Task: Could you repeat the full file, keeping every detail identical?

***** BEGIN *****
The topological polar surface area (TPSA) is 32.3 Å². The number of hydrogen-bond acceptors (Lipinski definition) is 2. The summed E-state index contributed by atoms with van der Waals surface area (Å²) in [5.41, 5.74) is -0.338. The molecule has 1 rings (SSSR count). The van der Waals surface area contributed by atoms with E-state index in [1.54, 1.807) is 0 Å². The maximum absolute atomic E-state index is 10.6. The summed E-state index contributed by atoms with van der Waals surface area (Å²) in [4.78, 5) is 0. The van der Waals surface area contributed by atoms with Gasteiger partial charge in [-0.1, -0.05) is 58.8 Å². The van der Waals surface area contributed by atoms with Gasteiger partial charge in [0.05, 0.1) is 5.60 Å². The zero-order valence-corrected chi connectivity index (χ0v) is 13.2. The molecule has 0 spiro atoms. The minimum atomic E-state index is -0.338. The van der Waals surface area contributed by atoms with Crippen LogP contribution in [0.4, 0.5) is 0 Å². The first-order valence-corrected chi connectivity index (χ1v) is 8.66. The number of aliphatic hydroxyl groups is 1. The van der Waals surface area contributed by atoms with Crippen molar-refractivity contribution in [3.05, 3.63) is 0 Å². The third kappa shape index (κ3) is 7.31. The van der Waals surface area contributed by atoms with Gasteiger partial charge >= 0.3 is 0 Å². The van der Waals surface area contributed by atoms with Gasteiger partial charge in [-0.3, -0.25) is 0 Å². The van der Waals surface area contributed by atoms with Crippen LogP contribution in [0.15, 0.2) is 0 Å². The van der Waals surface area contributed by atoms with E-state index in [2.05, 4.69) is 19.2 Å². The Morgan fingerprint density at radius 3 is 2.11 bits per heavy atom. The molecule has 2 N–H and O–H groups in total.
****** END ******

The topological polar surface area (TPSA) is 32.3 Å². The number of hydrogen-bond acceptors (Lipinski definition) is 2. The summed E-state index contributed by atoms with van der Waals surface area (Å²) in [5.41, 5.74) is -0.338. The molecule has 1 rings (SSSR count). The van der Waals surface area contributed by atoms with E-state index in [1.54, 1.807) is 0 Å². The maximum absolute atomic E-state index is 10.6. The summed E-state index contributed by atoms with van der Waals surface area (Å²) in [4.78, 5) is 0. The van der Waals surface area contributed by atoms with Gasteiger partial charge in [-0.1, -0.05) is 58.8 Å². The van der Waals surface area contributed by atoms with Gasteiger partial charge in [0.05, 0.1) is 5.60 Å². The zero-order valence-corrected chi connectivity index (χ0v) is 13.2. The molecule has 0 spiro atoms. The minimum atomic E-state index is -0.338. The van der Waals surface area contributed by atoms with Crippen LogP contribution in [0.4, 0.5) is 0 Å². The first-order valence-corrected chi connectivity index (χ1v) is 8.66. The number of aliphatic hydroxyl groups is 1. The van der Waals surface area contributed by atoms with Crippen molar-refractivity contribution in [3.05, 3.63) is 0 Å². The third kappa shape index (κ3) is 7.31. The van der Waals surface area contributed by atoms with Gasteiger partial charge >= 0.3 is 0 Å². The van der Waals surface area contributed by atoms with Gasteiger partial charge in [-0.3, -0.25) is 0 Å². The van der Waals surface area contributed by atoms with Crippen LogP contribution in [0.15, 0.2) is 0 Å². The van der Waals surface area contributed by atoms with E-state index in [2.05, 4.69) is 19.2 Å². The Morgan fingerprint density at radius 3 is 2.11 bits per heavy atom. The molecule has 2 N–H and O–H groups in total.